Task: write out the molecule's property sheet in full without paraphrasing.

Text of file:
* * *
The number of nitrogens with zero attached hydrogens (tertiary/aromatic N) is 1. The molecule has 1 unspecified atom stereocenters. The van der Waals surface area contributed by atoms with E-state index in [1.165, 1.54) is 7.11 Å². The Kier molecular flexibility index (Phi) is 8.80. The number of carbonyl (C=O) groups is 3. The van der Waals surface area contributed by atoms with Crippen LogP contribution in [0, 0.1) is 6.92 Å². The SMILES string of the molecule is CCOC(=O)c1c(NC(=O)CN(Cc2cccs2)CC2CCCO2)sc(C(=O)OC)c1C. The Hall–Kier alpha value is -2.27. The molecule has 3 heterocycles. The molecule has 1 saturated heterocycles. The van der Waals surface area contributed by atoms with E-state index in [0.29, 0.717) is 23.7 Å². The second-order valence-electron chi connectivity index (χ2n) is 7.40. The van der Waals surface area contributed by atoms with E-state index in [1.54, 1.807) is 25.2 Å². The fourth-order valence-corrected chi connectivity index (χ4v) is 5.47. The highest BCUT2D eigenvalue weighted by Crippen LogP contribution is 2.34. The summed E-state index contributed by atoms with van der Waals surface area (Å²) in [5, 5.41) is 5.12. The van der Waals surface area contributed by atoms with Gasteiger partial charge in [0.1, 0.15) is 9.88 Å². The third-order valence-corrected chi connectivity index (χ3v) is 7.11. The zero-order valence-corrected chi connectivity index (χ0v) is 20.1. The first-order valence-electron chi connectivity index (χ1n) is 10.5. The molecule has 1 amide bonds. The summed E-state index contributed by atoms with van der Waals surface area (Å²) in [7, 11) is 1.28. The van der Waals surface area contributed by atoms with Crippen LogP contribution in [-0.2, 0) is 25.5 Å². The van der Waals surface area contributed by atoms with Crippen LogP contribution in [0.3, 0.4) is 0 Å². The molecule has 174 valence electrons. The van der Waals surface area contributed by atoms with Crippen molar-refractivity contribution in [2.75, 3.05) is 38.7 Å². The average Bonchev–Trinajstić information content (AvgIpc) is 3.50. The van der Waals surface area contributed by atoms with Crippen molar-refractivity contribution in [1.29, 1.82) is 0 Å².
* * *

The number of nitrogens with zero attached hydrogens (tertiary/aromatic N) is 1. The molecule has 1 unspecified atom stereocenters. The van der Waals surface area contributed by atoms with E-state index in [1.165, 1.54) is 7.11 Å². The Kier molecular flexibility index (Phi) is 8.80. The number of carbonyl (C=O) groups is 3. The van der Waals surface area contributed by atoms with Crippen LogP contribution in [0, 0.1) is 6.92 Å². The SMILES string of the molecule is CCOC(=O)c1c(NC(=O)CN(Cc2cccs2)CC2CCCO2)sc(C(=O)OC)c1C. The Hall–Kier alpha value is -2.27. The molecule has 3 heterocycles. The molecule has 1 saturated heterocycles. The van der Waals surface area contributed by atoms with E-state index in [0.29, 0.717) is 23.7 Å². The second-order valence-electron chi connectivity index (χ2n) is 7.40. The van der Waals surface area contributed by atoms with E-state index in [1.54, 1.807) is 25.2 Å². The fourth-order valence-corrected chi connectivity index (χ4v) is 5.47. The highest BCUT2D eigenvalue weighted by Crippen LogP contribution is 2.34. The summed E-state index contributed by atoms with van der Waals surface area (Å²) in [5, 5.41) is 5.12. The van der Waals surface area contributed by atoms with Gasteiger partial charge in [0.1, 0.15) is 9.88 Å². The third-order valence-corrected chi connectivity index (χ3v) is 7.11. The zero-order valence-corrected chi connectivity index (χ0v) is 20.1. The first-order valence-electron chi connectivity index (χ1n) is 10.5. The molecule has 1 amide bonds. The summed E-state index contributed by atoms with van der Waals surface area (Å²) in [7, 11) is 1.28. The van der Waals surface area contributed by atoms with Crippen LogP contribution in [-0.2, 0) is 25.5 Å². The van der Waals surface area contributed by atoms with Crippen LogP contribution in [0.3, 0.4) is 0 Å². The molecule has 174 valence electrons. The van der Waals surface area contributed by atoms with Crippen molar-refractivity contribution in [2.75, 3.05) is 38.7 Å². The average Bonchev–Trinajstić information content (AvgIpc) is 3.50. The van der Waals surface area contributed by atoms with Crippen molar-refractivity contribution in [1.29, 1.82) is 0 Å².